Politicians’ sudden interest in developing the UK’s regions shouldn’t be dismissed as empty electioneering. There’s good reason to believe that the regions are vital to rebalancing the economy in favour of manufacturing
There’s a lot of talk around at the moment about regional redevelopment. George Osborne is proposing a high-speed train line to link Leeds and Manchester which, as we saw in our poll last week, could be a surprisingly popular policy, considering the continuing implacable opposition to HS2. Meanwhile yesterday, Labour leader Ed Miliband proposed the creation of ‘combined authorities’ with northern cities pooling resources and allowing regional authorities to keep and reinvest business rate revenues to help them encourage new business to form and create jobs.
What’s behind this sudden interest in the regions north of Watford? Well, these are politicians speaking and we’re a year away from a General Election, in the midst of a feeling that politics is too insular and doesn’t care about anything outside the ‘Westminster bubble’. Electioneering is probably a major factor in these announcements. But that doesn’t necessarily mean that they’re bad ideas.
’Electioneering is probably a major factor in these announcements. But that doesn’t necessarily mean that they’re bad ideas
The fact is that without some regional rebalancing, the UK economy will still be precariously unbalanced towards services and banking. London (and the southeast, but particularly and increasingly London) dominates the economy, but it isn’t and never has been an industrial powerhouse. With a few exceptions, such as mining in Kent and car building in Dagenham and Luton, the prosperity of the capital and its surrounding region has come from finance and trading. Britain’s industrial muscle was always further north: the foundries and factories of the Midlands, the steelworks of Yorkshire, Lancashire’s textile mills, the shipyards of the Tyne and the mineral industries that fuelled them. And that’s without even mentioning Scotland.
Manufacturing is recovering in the UK, but it’s not outpacing services; that imbalance which was so disastrous when the banks crashed in 2008 is still there. And that historic industrial muscle, which atrophied in the 1970s and 1980s (though in truth, it had been in decline from the 1920s) still hasn’t been rebuilt. International economics and globalisation have changed the way that things are built and where they are made. We can’t expect to turn the clock back.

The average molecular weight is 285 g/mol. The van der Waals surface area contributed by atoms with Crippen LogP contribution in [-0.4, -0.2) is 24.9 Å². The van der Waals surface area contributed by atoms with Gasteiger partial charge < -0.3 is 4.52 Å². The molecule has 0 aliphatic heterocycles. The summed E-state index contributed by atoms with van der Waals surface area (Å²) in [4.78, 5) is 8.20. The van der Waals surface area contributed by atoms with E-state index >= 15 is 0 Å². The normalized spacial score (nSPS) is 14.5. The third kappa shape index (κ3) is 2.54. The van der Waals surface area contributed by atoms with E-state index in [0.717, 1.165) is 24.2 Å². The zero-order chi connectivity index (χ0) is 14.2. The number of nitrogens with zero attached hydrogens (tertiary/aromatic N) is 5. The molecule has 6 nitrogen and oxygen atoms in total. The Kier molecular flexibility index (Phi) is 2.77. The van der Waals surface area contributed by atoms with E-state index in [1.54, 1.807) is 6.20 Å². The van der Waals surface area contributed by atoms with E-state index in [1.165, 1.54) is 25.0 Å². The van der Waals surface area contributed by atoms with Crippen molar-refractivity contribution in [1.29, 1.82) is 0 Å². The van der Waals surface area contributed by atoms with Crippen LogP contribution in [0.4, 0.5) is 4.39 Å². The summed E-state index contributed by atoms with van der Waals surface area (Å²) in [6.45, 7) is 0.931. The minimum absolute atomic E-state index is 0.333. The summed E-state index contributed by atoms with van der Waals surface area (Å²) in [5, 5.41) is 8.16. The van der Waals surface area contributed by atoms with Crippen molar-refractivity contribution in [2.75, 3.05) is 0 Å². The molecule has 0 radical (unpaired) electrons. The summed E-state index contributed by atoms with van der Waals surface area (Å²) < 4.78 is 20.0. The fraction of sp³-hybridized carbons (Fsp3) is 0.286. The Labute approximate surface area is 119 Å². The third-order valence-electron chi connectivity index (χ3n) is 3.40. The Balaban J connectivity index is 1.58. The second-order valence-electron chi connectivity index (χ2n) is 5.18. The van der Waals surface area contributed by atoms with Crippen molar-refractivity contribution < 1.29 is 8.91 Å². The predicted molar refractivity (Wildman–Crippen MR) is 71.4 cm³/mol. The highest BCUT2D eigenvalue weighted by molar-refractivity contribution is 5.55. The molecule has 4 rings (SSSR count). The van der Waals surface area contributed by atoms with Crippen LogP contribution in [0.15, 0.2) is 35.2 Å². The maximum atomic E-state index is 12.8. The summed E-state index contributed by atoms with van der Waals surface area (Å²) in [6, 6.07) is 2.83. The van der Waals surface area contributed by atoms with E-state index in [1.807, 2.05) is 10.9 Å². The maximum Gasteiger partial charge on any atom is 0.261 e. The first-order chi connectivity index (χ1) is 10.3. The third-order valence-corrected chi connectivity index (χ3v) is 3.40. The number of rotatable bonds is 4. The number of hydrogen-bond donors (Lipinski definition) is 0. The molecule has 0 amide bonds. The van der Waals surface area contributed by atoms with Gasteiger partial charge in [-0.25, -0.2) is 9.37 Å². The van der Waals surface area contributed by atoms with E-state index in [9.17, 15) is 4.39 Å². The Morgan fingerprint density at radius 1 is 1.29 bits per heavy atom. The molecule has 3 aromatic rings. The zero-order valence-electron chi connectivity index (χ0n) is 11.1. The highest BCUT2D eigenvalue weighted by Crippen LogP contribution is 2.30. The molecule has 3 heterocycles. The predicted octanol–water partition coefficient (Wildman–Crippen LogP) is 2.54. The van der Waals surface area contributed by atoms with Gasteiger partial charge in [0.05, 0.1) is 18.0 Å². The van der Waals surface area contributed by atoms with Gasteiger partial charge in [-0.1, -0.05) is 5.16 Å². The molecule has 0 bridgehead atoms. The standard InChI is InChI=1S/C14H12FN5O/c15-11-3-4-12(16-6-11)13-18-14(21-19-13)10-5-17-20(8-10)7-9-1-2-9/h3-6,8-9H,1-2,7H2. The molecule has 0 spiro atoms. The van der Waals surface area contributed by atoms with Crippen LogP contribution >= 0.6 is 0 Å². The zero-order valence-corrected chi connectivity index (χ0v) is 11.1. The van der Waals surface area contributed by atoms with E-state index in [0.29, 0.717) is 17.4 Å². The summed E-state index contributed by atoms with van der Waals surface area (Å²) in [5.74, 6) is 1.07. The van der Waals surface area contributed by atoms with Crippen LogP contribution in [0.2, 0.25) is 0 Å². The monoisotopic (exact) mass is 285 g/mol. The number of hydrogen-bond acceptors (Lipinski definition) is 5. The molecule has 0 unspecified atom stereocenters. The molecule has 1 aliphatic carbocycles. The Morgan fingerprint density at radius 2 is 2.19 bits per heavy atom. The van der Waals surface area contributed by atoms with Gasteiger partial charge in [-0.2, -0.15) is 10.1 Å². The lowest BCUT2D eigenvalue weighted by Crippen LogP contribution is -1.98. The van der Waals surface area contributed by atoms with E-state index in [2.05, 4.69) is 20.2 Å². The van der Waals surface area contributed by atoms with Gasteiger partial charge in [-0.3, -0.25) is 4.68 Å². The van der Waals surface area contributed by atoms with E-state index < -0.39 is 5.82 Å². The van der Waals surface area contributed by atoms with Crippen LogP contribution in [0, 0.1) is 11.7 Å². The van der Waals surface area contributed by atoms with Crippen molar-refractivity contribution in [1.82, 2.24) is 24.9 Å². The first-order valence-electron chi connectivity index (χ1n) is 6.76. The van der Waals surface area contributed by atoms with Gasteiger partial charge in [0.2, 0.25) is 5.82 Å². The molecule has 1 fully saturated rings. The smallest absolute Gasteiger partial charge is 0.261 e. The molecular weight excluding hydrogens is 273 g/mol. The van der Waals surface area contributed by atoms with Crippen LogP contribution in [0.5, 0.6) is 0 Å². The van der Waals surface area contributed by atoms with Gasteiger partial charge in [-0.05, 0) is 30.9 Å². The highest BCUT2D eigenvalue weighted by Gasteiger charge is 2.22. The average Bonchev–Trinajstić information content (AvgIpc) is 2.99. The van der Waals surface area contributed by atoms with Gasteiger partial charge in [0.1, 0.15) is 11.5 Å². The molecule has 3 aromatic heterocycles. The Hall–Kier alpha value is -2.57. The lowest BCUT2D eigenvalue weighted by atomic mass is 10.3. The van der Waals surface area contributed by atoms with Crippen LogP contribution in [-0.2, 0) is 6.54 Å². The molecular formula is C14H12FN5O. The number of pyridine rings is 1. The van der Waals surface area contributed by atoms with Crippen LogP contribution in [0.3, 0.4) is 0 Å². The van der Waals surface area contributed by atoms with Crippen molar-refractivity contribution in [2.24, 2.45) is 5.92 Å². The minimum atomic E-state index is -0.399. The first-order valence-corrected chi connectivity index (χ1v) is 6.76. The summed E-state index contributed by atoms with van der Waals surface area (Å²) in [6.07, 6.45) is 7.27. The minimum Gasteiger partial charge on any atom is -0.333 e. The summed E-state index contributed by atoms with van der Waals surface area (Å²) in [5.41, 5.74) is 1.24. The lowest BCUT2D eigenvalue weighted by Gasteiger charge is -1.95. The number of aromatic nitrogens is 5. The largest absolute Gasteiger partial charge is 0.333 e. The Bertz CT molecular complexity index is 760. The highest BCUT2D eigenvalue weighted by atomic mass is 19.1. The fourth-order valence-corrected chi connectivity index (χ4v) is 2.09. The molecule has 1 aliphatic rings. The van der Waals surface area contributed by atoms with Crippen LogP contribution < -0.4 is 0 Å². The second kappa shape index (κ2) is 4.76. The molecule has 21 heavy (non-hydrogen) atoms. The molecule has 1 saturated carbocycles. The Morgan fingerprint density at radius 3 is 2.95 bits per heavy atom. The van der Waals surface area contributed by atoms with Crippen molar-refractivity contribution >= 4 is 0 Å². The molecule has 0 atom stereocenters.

But it’s undoubtedly true that the industrial culture, for want of a better expression, is more strongly ingrained outside London. Call it snobbery if you like, but apprenticeships are taken more seriously in the Midlands and the North; and there’s a greater emphasis on industrial skills. It’s why companies like Bombardier choose to stay in Derby; on a recent visit there I was told ‘it’s a railway town, the skills are here and the supplier base has always been here.’ It’s why the High Value Manufacturing Catapult is based in Coventry and Sheffield.
’The industrial culture is more strongly ingrained outside London
Because of these factors, it might be said that if you want to revive manufacturing and engineering as serious money-making industries, you’d be best advised to look to the North and the Midlands — outside the Southeast at any rate — as the place to do it. And that’s going to need some positive action from central and local government to make sure that funding is available to start businesses, acquire equipment and train staff. It’s probably still to early to say whether the abolition of regional development agencies and their replacement with local enterprise partnerships (of which Labour’s plans look like an extension) has had any effect; LEPs are voluntary and have only existed since 2010.
So a realisation that we have to rebalance the country has to be welcome, and shouldn’t be dismissed as empty soundbites or an attempt to weaken other parts of the country. Investment in infrastructure, education and entrepreneurship are all needed, so that development of advanced engineering and manufacturing can develop into the establishment of businesses that build things and train and employ the people that know how to build.